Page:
The reinstatement of 61 Air India workers is a victory for the workers and an illustration of the arbitrary and unjust policies of government
Photo caption: AI pilots protest
by BA and Venkatesh Sundaram
As many as 61 Air India pilots whose services were terminated were reinstated with orders to pay their back wages by the quashing of the termination order by the Delhi High Court recently. These pilots had their services terminated in August 2020 with the airline citing coronavirus pandemic and financial crisis as reasons.
Elsewhere it has been pointed out that Air India management had argued that some of the pilots had resigned, which were subsequently withdrawn, and hence was justified in terminating the contract. In any event, there were many Vande Bharat flights on which the pilots had served and had carried out their duties in an exemplary manner risking their lives to carry out their duties. Thus, the quashing of the order is a victory for the working people of the country, and an illustration of the arbitrary and unjust policies of management.
Much confusion is caused about the fact that Air India is a publicly held company and that therefore it enjoys all kinds of subsidies and is not profit making. Going back into the history of the company, it was a company first founded by the Tatas which was taken over by the Government in order to be able to expand services to many parts of the country long before the era of liberalisation. It was the only airline serving the needs of the country. In the era of privatisation and opening of the skies, many players have entered the market. Air India too has been competing and the management does face the pressure to show profits, as is evident from the present case.
The Indian economic model is one of a mixed-economy in the early post-independence phase. At that time, fresh from the nationalist struggle the people of India staked a claim to the wealth and future of the country. In the PSU sector many advantages were extended to working people and the building of social capital. Nevertheless, the primary defining feature of the economy remained profit-oriented. Even PSUs and others had to try to make profit. Subsidies were extended so that they would supply raw material and finished products that would be inputs to private industry and for building the infra-structure of the country, which private hands could not do. Air India too comes under this rubric.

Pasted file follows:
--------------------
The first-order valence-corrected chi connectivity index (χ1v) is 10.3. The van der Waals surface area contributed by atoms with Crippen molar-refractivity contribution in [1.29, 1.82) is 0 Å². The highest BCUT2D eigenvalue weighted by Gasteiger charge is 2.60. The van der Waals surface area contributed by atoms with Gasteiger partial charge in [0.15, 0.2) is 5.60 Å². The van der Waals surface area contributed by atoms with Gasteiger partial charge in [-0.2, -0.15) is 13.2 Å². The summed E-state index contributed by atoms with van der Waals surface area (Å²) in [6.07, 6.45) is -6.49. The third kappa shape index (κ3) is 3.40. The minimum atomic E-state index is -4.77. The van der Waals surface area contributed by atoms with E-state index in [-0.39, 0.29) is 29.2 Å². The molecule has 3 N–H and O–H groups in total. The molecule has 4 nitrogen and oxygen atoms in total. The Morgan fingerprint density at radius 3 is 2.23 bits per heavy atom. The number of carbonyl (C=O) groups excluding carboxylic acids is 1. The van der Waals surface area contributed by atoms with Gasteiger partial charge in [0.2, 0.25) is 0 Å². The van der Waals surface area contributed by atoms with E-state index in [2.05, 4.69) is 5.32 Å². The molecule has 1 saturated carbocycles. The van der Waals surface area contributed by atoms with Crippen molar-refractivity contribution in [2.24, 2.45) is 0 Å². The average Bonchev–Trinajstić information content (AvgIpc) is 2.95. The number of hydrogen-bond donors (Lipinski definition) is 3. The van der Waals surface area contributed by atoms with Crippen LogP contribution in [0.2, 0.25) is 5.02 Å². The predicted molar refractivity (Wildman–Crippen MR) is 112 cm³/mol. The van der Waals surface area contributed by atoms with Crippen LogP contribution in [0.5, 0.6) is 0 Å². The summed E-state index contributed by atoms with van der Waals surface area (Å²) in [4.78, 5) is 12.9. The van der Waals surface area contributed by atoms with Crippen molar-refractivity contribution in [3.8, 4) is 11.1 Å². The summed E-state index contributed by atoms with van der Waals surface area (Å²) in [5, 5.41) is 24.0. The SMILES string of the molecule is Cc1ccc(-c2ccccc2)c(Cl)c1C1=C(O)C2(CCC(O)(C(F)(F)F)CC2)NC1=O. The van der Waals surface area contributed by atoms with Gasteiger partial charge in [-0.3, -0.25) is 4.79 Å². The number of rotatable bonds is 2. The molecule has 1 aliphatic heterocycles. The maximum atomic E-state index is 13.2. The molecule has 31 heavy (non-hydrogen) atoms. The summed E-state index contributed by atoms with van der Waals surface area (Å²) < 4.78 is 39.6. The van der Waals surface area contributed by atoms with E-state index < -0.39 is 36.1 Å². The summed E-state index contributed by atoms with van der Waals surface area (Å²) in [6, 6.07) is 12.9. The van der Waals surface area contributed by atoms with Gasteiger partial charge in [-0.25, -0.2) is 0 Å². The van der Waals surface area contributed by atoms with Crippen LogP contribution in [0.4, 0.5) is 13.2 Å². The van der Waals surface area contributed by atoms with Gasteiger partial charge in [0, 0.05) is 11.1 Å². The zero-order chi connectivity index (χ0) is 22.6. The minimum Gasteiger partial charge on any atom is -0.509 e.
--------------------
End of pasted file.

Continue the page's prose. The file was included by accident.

Air India was often used to fly government officials and their retinues with dues being settled in a tardy fashion. Free tickets were often given to many people whom the authorities wanted to please, causing a loss of revenue for the airline. Being government-owned, it often had to fly on routes dictated by the authorities which may not have brought in sufficient revenue to be justified. It was also called upon to perform many duties like rescuing Indians stranded in the Kuwait and Gulf wars, which private airlines were often exempt from. All of these are conveniently forgotten while talking about the “profitability” of the airline.
The present case shows that the primary clash remains between the working people (including contractual workers, pilots, engineers, aircrew, ground staff) and the management (in this case the Government of India). It is clear that the airline was also being used by the Government for various purposes and not adequately compensated, which is also the reason for many of the losses in the books. Under the pretext of profits and lack of affordability, the management was planning to willy-nilly fire workers. The people of India must be ever vigilant about such shenanigans and be aware that the working people, irrespective of whether they are highly paid or not are part of the working people. And the defence of the working the people is paramount to ensure that majority of the people have well-being.